This — “Wouldn’t it be better for the plant to be healthy in a less-optimal location than dead in a prime one?” — hit me as a wonderful metaphor for life. I think the idea of optimization (aka perfectionism?) has been pushed on us in nearly every facet of our lives, and it’s making a lot of us (and our planet) incredibly unhealthy. We get told on a daily/hourly basis — via ads and social media — that perfection is possible, that if only we work hard enough we can find the perfect career and be in the perfect relationship and have the perfect home (and grow the perfect strawberries!). But we’re never told about the costs of striving for all those perfect /optimal things. Guilt (I think) is one of these costs: Damn, I killed another plant. What a waste of money. And a waste of a plastic pot. Why can’t I get my act together?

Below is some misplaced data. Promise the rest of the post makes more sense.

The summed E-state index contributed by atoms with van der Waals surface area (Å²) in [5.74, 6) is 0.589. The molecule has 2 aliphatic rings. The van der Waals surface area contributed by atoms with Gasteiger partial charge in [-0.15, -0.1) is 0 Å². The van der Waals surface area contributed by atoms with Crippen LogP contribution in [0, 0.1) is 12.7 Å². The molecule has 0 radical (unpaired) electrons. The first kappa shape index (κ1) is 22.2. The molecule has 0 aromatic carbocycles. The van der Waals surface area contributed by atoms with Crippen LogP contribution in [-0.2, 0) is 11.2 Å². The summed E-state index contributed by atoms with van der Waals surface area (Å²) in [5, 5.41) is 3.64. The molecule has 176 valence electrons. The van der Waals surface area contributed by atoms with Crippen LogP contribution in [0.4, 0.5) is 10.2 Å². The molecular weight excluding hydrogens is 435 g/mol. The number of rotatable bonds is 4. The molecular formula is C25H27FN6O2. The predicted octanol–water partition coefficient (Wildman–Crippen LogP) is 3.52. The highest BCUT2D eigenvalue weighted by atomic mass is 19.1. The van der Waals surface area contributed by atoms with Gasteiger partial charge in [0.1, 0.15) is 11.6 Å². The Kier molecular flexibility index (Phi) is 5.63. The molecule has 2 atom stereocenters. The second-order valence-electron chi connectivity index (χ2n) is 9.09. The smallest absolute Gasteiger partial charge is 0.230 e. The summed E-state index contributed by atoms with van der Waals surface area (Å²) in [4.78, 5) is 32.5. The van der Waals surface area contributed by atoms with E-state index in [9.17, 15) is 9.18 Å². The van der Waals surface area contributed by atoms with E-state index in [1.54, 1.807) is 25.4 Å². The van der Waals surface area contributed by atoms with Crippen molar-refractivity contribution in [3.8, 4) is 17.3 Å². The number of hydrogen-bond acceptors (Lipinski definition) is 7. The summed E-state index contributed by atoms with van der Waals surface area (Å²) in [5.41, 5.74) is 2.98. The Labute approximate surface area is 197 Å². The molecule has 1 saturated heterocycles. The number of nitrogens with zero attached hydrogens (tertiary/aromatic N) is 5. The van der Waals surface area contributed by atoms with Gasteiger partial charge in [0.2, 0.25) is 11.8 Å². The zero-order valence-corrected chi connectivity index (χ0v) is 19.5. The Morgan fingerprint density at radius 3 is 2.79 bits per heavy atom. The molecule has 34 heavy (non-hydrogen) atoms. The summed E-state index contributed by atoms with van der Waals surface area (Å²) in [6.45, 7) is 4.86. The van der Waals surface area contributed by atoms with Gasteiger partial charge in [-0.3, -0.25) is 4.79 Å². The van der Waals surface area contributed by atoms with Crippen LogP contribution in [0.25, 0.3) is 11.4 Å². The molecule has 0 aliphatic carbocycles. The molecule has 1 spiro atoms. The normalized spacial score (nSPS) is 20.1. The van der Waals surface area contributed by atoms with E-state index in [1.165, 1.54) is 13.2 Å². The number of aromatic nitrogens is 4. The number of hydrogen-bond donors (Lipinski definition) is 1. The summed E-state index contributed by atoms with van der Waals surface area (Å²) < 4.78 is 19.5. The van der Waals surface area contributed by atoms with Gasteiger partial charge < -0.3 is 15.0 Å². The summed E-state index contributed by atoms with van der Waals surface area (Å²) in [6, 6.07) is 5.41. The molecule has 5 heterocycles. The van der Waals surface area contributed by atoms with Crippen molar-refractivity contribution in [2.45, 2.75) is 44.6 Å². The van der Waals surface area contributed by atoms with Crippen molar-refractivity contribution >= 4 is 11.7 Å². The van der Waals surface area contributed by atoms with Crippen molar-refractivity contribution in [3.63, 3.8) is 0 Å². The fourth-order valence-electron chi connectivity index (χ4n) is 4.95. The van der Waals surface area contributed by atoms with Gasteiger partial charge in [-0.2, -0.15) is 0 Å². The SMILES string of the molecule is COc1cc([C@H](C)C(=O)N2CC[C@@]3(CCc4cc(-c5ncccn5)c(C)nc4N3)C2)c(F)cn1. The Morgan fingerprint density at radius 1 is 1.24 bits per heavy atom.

(I’m not a teacher, but I kill plants too. (Especially plants of the outdoor variety; I walk past them and think “I’ll water you later” and then NEVER DO in the exact way that you describe here.) My porch is bare, and I’m ok with that 🙂 .)

    • Rita says:

      Hi Marian,
      It’s never too late for me to hear from you–somehow I missed your response until just now. It makes me feel better to know you’re a plant killer, too. And I laughed at your comment about the plastic pot. I hate the plastic pots! Last year I saved some, thinking I would buy starts and plant them in the previous year’s plastic pots, but then I forgot I had them. Now I have more. Maybe next year…but as you say, we’re never going to be perfect, are we? Thanks for giving me permission not to be. 🙂